So I was moved to write the first of the Manufacturer's Comments, basically pointing out that the DS was launched in 2007, that Stereophile was involved in the launch, and that its network-centric view of the home is playing out in every realm of consumer electronics, because I believe that the audiophile press has a responsibility to give the right advice about product choices; advice which should cover both performance and networkability.
I agree with you and I am sure many happy DS customers would also agree. But it is not us you need to worry about. Its those millions still using CD players. I personally do not like Stereophile and I feel like their reviewers are still struggling to cope with the "digital age". But the reality is that it is a widely read magazine.
I am afraid that some other manufacturer will send a DS like unit to them and it will take USB input and/or have built in storage and CD drive to rip and will get rave reviews from Stereeophile. You and I know that is the wrong solution but it won't matter. The general public will read Stereophile and go pay for these fully integrated solutions.
You are in the same boat as us in the software industry. We can build a product that is the paradigm of engineering excellence with the most efficient, open design in the world, but if the user experience is not good our product is worthless out there in the marketplace.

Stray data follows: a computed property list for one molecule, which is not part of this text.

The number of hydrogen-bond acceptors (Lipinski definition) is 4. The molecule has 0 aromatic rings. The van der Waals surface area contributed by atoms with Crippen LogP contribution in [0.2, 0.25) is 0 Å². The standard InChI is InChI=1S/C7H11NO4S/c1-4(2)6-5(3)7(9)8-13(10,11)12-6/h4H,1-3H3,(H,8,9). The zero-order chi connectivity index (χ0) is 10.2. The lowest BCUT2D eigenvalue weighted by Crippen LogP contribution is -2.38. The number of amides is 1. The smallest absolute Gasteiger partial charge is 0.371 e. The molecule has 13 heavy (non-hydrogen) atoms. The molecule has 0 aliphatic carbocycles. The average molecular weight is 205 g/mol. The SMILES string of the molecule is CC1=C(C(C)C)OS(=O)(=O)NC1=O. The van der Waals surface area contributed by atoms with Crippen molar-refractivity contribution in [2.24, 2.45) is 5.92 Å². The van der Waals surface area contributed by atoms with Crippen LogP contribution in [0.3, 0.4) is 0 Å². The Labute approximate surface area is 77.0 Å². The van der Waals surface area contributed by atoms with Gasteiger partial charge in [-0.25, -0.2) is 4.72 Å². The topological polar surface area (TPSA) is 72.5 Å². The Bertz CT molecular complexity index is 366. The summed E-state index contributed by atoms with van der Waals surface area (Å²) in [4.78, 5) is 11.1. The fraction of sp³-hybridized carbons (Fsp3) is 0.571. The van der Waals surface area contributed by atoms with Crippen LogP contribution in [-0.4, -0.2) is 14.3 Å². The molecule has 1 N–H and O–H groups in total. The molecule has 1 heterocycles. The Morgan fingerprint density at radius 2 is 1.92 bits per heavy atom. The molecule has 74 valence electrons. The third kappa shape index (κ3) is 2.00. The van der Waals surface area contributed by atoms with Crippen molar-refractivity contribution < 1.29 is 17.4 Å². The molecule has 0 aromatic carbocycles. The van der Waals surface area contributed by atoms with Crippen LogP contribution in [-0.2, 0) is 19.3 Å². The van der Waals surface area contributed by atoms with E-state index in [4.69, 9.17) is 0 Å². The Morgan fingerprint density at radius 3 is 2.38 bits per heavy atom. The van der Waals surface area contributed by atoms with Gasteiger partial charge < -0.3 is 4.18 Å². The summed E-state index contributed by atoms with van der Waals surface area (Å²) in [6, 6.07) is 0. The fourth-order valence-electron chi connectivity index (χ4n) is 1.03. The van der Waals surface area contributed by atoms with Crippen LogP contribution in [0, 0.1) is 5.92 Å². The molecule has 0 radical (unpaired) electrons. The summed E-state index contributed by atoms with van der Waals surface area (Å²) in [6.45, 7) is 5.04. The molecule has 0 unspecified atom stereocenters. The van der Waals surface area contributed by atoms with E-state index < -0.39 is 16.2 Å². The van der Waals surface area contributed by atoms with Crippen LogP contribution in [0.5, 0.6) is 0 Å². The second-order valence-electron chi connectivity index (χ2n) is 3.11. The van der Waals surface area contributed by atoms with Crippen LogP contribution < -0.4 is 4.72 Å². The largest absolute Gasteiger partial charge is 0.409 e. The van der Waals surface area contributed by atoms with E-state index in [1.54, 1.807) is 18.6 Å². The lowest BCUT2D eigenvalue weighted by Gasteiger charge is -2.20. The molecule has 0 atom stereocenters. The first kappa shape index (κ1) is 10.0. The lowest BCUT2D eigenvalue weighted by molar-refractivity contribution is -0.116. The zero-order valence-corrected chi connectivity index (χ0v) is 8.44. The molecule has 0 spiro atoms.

I don't have a solution to this problem (I have some ideas which I will add to the bottom of this reply). But I think the first step to solving a problem is accepting that it exists and identifying its cause. I think Linn's problem with the DS is user experience.
If the first page of the stereophile review were positive on the setup experience of DS, you've just won over people who are still stuck in the 1970s. _That_ would be an achievement. Perhaps you see it differently and consider Stereophile reviews as irrelevant.
Here is how I would like us to start thinking about the user experience. In software design we use personas called Mort, Elvis and Einstein. Mort is your most basic user who is not very technically savvy. Elvis is fairly technical. Einstein is... well you know what. The design supports each of these personas so it is layered from easiest (least flexible) to most flexible (least usable). I think this would work very well in the DS world too.
Here is a sample scenario for Mort:
1. I bring a new DS home and I have a bunch of CDs.
2. I go to Linn's website and download one program (lets call this DSapp)
3. DSapp allows me to
- go through a tutorial that shows me how to connect my DS
- runs a connectivity test and gives me the green light if everything is ok
- Perform clean rips of all my CDs.
- Start playing the music on my DS, create playlists etc.
Step 3 means that the DSapp comes with a built-in upnp server and the rips go to a default folder that the server already points to (like c:\users\xxx\music in windows. There may be other things that can just default to something.
For Elvis, we can provider a greater degree of flexibility. Einsteins can setup their own NAS, create subnets and so on.
Edit: Just to be clear, I am not suggesting a shift from the open solution. Current systems will still work and customers are free to use any upnp server, control point, NAS etc. For Morts (and lazy Einsteins ) a single integrated app may be all they need.